If you regularly forget to take your treatment, or you aren’t taking it for another reason, it’s important to talk to your doctor about this.

What are the side-effects of Evotaz?

All drugs have possible side-effects. It’s a good idea to talk to your doctor about possible side-effects before you start taking a drug. If you experience something that might be a side-effect, talk to your doctor about what can be done. A full list of side-effects, including less common side-effects, should be included in the leaflet that comes in the packaging with Evotaz.

We generally divide side-effects into two types:

Common – a side-effect that occurs in at least one in a hundred people (more than 1%) who take this drug.

Rare – a side-effect that occurs in fewer than one in a hundred people (less than 1%) who take this drug.

Common side-effects of Evotaz include (most common in bold):

Yellowing of the skin or eyes (jaundice), nausea, increased appetite, sense of taste affected, dry mouth, headache, dizziness, insomnia (difficulty sleeping), abnormal dreams, somnolence (sleepiness), vomiting, diarrhoea, abdominal pain, indigestion, bloating, flatulence, increased levels of bilirubin in the blood, rash, fatigue.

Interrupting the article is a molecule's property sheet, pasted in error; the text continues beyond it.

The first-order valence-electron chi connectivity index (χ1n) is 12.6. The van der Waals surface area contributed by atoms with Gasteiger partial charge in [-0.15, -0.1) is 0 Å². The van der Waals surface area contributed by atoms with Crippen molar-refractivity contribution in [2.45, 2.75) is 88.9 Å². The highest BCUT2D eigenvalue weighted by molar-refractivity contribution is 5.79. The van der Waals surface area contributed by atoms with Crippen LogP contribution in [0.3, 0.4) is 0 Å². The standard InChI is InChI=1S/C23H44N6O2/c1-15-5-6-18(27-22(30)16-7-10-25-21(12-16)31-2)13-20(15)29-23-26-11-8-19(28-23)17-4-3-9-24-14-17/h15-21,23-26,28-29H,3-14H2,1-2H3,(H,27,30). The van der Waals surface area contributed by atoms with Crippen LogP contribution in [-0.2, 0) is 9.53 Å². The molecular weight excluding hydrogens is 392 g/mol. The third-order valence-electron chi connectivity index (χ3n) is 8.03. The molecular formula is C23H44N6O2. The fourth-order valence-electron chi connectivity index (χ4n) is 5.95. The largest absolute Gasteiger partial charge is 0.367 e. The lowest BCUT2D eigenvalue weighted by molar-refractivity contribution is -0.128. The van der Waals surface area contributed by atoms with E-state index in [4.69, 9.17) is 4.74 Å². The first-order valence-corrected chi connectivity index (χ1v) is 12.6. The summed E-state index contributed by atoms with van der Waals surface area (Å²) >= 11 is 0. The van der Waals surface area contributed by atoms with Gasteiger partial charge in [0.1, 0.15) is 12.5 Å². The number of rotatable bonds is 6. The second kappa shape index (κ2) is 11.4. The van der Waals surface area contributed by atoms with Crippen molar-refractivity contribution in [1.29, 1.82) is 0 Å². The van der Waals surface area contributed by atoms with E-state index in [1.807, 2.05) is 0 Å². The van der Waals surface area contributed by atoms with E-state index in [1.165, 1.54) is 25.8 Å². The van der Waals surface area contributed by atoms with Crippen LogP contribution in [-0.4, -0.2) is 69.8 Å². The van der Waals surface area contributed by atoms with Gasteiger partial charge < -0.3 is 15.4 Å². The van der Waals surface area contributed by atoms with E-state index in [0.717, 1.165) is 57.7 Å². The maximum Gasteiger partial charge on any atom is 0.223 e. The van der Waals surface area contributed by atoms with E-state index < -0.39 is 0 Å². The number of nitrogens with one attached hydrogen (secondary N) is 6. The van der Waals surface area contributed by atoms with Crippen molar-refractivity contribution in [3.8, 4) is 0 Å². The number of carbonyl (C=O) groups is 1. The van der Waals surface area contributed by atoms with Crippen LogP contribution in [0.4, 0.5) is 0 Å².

A common side-effect of Evotaz is the development of a rash. This is usually mild, but in rare cases it can be the sign of a more severe reaction. It is important to tell your doctor if you develop a rash when you start Evotaz.

Does Evotaz interact with other drugs?

It’s important that your doctor and pharmacist know about any other drugs you are taking. That includes medicine prescribed by another doctor, drugs you have bought from a high-street chemist, herbal and alternative treatments, and recreational drugs.